At the same time, it is unlikely to have been the sole driver of inactivity, with fewer than 30,000 working-age adults estimated to be inactive because of their Long Covid symptoms in July 2022. The relative contribution of factors besides Long Covid to reduced levels of [labor] market participation (such as indirect health effects of the pandemic and extended healthcare waiting lists) remains unknown, and further research is required.

Future studies with longer follow-up could also provide insights on a broader range of socio-economic outcomes following SARS-CoV-2 infection, such as income and earnings, social security benefit claims, and socio-economic position.

Ayoubkhani et al. (2023)

*Important notice: medRxiv publishes preliminary scientific reports that are not peer-reviewed and, therefore, should not be regarded as conclusive, guide clinical practice/health-related behavior, or treated as established information.

Journal reference:
  • Preliminary scientific report. Ayoubkhani D, Zaccardi F, Pouwels KB, et al. (2023). Employment outcomes of people with Long Covid symptoms: community-based cohort study. medRxiv. doi:10.1101/2023.03.21.23287524. https://www.medrxiv.org/content/10.1101/2023.03.21.23287524v

Posted in: Medical Research News | Miscellaneous News | Disease/Infection News

Tags: Coronavirus, Coronavirus Disease COVID-19, covid-19, Disability, Education, Fatigue, Healthcare, Labor, Microbiome, Muscle, Pandemic, Research, Respiratory, SARS, SARS-CoV-2, Severe Acute Respiratory, Severe Acute Respiratory Syndrome, Sleep, Syndrome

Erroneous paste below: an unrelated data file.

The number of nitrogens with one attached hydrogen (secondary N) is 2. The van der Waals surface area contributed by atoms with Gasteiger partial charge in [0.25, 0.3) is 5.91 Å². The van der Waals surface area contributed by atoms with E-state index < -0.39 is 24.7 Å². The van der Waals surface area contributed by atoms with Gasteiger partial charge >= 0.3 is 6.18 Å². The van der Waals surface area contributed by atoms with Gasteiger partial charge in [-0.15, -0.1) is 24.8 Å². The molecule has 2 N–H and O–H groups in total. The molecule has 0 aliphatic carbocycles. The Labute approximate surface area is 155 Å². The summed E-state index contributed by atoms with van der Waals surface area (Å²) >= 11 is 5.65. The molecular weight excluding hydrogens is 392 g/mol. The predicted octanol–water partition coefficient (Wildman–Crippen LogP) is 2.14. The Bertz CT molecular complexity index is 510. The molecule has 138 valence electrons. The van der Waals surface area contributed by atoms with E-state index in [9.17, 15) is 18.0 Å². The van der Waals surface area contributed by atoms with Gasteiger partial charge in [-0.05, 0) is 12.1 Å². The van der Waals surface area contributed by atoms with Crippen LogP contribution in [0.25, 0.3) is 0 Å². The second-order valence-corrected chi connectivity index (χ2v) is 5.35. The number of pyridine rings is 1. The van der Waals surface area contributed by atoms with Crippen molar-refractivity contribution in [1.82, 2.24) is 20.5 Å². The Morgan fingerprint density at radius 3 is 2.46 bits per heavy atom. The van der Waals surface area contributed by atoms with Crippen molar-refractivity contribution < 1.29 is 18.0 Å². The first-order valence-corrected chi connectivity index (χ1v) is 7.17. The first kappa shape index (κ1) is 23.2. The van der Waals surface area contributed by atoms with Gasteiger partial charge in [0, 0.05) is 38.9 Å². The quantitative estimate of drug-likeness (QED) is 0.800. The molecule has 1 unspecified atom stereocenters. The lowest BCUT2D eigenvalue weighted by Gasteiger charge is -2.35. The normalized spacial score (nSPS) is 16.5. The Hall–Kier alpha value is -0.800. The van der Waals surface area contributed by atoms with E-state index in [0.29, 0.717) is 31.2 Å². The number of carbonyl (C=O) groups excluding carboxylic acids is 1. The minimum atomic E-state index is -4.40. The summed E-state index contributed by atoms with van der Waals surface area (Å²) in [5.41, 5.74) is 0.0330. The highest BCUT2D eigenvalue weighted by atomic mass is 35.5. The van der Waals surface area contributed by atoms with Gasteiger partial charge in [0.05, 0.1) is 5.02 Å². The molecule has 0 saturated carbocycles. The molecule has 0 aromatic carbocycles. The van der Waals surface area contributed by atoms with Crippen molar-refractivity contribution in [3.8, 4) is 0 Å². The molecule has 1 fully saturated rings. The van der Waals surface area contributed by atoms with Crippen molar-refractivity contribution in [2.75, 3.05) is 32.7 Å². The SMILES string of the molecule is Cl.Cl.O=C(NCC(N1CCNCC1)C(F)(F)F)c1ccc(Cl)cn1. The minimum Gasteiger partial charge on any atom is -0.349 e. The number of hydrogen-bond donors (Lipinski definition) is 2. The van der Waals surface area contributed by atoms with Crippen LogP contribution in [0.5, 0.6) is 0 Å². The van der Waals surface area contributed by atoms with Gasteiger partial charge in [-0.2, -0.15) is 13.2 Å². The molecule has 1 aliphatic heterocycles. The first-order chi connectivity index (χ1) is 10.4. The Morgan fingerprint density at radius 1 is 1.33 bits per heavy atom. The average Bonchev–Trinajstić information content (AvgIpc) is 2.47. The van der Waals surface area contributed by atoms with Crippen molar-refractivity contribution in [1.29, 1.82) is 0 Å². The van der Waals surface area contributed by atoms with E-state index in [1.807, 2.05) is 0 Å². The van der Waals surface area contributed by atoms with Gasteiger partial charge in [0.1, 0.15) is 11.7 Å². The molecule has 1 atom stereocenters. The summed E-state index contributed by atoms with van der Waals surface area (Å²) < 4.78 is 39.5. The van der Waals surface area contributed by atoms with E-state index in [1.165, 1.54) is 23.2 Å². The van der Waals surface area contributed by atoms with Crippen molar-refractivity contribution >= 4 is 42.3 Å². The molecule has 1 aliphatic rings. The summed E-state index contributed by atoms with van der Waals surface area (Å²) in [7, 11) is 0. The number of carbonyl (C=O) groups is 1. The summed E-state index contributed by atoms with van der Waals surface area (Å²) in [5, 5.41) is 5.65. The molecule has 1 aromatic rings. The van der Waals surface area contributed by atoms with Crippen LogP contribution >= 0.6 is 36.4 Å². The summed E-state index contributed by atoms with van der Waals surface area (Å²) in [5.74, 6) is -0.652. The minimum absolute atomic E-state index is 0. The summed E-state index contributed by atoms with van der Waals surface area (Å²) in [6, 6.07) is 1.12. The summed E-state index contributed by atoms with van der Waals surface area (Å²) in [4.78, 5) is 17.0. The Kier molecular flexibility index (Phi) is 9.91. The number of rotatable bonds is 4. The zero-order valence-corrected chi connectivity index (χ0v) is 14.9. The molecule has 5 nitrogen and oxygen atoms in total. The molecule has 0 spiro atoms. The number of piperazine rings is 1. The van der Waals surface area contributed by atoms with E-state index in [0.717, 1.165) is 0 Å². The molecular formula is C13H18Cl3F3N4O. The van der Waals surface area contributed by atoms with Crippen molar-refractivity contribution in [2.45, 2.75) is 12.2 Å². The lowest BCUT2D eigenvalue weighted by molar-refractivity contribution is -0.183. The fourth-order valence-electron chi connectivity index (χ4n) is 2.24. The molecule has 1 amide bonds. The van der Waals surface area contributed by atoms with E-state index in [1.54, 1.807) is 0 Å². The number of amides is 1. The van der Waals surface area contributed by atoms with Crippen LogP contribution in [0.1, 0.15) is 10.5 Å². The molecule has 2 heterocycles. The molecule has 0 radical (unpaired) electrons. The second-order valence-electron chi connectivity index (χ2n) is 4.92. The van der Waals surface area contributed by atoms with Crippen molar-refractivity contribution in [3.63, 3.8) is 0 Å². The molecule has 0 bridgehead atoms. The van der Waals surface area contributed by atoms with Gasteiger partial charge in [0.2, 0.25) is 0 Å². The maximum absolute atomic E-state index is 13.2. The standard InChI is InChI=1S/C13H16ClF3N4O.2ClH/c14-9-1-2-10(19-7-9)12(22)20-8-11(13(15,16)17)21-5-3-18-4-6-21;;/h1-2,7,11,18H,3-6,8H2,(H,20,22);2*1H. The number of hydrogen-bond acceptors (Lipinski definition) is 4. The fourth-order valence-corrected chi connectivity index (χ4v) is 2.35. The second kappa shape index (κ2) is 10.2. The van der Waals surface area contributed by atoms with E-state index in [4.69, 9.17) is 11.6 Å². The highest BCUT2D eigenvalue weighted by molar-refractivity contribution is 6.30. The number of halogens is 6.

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Hugo Francisco de Souza

Hugo Francisco de Souza is a scientific writer based in Bangalore, Karnataka, India. His academic passions lie in biogeography, evolutionary biology, and herpetology. He is currently pursuing his Ph.D. from the Centre for Ecological Sciences, Indian Institute of Science, where he studies the origins, dispersal, and speciation of wetland-associated snakes. Hugo has received, amongst others, the DST-INSPIRE fellowship for his doctoral research and the Gold Medal from Pondicherry University for academic excellence during his Masters. His research has been published in high-impact peer-reviewed journals, including PLOS Neglected Tropical Diseases and Systematic Biology. When not working or writing, Hugo can be found consuming copious amounts of anime and manga, composing and making music with his bass guitar, shredding trails on his MTB, playing video games (he prefers the term ‘gaming’), or tinkering with all things tech.